"Restructuring of an Ukravtodor debt completes the restructuring of state-guaranteed debt. Thanks to the agreements reached, Ukraine will reduce the debt burden, and thus enhance macroeconomic stability, heal the economy and thereby revitalize the attraction of investments," the press service of the Finance Ministry said.
National Bank "cleans" banks and softens restrictions
The National Bank of Ukraine was also in the spotlight last week as it once again resorted to recognizing insolvent the banks because of their opaque ownership structure. The list of the "guilty" ones was supplemented by Unison bank, which is owned by 11 offshore companies.
In late 2015, the National Bank has published a list of 48 banks, whose ownership structure raised questions. These financial institutions were given time until the end of the first quarter of 2016 to bring all the statutory formalities to order. In February, the National Bank began verification of how the banks fulfilled its requirements and announced bankruptcy of TK Credit bank. Unison became the second bank this year, punished for violating the rules of the banking discipline in part of concealing information about its ultimate beneficiaries.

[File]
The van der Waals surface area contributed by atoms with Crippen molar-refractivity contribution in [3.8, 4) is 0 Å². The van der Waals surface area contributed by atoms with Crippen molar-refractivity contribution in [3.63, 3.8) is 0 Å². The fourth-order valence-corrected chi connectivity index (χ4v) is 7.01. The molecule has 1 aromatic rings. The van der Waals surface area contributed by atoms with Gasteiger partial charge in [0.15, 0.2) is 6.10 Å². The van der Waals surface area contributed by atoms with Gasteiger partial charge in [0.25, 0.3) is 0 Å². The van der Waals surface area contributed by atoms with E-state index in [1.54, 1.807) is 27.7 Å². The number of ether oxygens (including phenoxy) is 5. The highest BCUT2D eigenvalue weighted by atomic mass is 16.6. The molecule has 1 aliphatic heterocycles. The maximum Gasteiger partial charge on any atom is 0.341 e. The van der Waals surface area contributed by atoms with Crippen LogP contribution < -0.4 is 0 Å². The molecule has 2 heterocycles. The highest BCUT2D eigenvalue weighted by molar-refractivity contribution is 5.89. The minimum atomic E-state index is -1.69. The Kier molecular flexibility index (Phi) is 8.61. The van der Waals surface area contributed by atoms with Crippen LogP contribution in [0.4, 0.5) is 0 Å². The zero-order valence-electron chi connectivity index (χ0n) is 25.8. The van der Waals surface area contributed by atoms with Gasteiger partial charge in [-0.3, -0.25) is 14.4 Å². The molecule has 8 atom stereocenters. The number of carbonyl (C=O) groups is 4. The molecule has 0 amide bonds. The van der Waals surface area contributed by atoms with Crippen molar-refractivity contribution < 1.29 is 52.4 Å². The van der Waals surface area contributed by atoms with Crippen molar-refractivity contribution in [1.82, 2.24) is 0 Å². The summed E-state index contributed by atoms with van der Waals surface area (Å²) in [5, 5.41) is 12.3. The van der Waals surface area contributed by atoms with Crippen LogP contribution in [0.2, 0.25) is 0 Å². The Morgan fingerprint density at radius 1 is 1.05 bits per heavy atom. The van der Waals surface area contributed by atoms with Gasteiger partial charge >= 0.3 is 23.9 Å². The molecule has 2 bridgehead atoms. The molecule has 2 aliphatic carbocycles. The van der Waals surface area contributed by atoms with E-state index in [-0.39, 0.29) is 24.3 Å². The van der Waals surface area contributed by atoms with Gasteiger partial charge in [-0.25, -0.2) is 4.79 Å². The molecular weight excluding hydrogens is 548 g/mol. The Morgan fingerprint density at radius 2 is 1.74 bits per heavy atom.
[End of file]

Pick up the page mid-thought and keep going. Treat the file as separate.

Just as important was the decision of the NBU to ease foreign exchange restrictions for the importers. On Thursday, April 28, the regulator canceled the requirement for the mandatory sale of foreign currency for loans from non-residents for paying for imports. As emphasized by the NBU, this decision will allow to attract loans from foreign banks to the real sector of the Ukrainian economy and use them without any losses arising from exchange rate fluctuations.